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Chris Dawson has had a chance to tell his side of the story, denying he killed his wife Lynette and insisting she vanished 40 years ago of her own accord.
Barrister Pauline David today laid out the defence case, a week after the high-profile trial got underway.
“Chris Dawson, the accused, did not kill Lynette Dawson… he may have failed Lynette Dawson as a husband but he did not kill her,” David told the Supreme Court.
The missing mother was last seen on January 9, 1982, after Dawson says he dropped her off at a Mona Vale bus stop on Sydney’s Northern Beaches.
The couple planned to meet later at the Northbridge Baths but Lynette failed to show.
She phoned to say “she would not be coming to the pool and she would not be returning home”, David told Justice Ian Harrison.
Mr Dawson’s explanation for his wife’s disappearance is that she wanted out of their marriage after discovering his affair with their teenage babysitter.
He did not report Lynette missing for six weeks but posted an ad in the Daily Telegraph around the time of their 12th wedding anniversary.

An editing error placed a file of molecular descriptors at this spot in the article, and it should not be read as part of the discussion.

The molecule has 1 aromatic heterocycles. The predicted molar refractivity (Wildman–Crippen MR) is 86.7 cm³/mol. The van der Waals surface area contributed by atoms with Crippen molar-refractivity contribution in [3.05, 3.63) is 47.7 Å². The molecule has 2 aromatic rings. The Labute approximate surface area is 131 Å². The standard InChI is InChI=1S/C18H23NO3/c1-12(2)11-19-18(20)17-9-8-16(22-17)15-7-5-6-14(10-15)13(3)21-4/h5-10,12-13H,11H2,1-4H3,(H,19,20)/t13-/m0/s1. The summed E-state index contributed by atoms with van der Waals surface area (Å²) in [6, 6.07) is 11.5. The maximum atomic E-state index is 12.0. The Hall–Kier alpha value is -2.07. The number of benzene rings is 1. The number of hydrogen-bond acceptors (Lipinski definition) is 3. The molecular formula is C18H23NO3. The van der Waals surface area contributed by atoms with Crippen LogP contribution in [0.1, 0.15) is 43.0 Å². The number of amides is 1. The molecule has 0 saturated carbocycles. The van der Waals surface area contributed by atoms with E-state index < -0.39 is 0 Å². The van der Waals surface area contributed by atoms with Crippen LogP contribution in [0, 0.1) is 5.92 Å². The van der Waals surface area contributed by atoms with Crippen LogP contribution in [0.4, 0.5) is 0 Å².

It read “Lyn I love you, we all miss you. Please ring. We want you home. Chris”.
The defence has argued police failures are to blame for their client being charged, claiming the investigation was plagued by delays, lost records and a deliberate disregard by officers to follow up on reported sightings of the missing woman.
Some of the people who claim to have seen Lynette have since died.
Former Bayview resident Julie Andrew was the first witness to evidence.
“I do believe Chris Dawson murdered his wife,” she told the judge.
She recalled hearing her friend and neighbour wailing about a month before she vanished.
“I kept walking until I got to the bottom of my pool area where I could see Lyn and Chris… he was a huge man towering over her and screaming at her and she was crying… I was really frightened for her,” Andrew said.
She claims she visited Lynette, who explained the argument was over a young woman, known as JC, who was coming to live with them.
Andrew says she replied: “Lyn, you can’t have her move in here, he’s f—ing the babysitter”.
Under cross-examination she was asked why she didn’t report her concerns to police.
“To my regret and shame, I didn’t do anything about it… I was lacking experience and confidence… I didn’t have any experience with family breakdowns and domestic violence,” she explained.
Andrew rejected suggestions she was making Dawson out to be a monster after being influenced by the “Teacher’s Pet” podcast, which examined the case, and after speculation the story could be turned into a TV series.
Lynette’s sister Patricia Jenkins took the stand late this afternoon, describing her sibling as a wonderful mother, who waited so long to have her children.
Jenkins told the Supreme Court Lynette adored her husband.
She will return to the witness box tomorrow.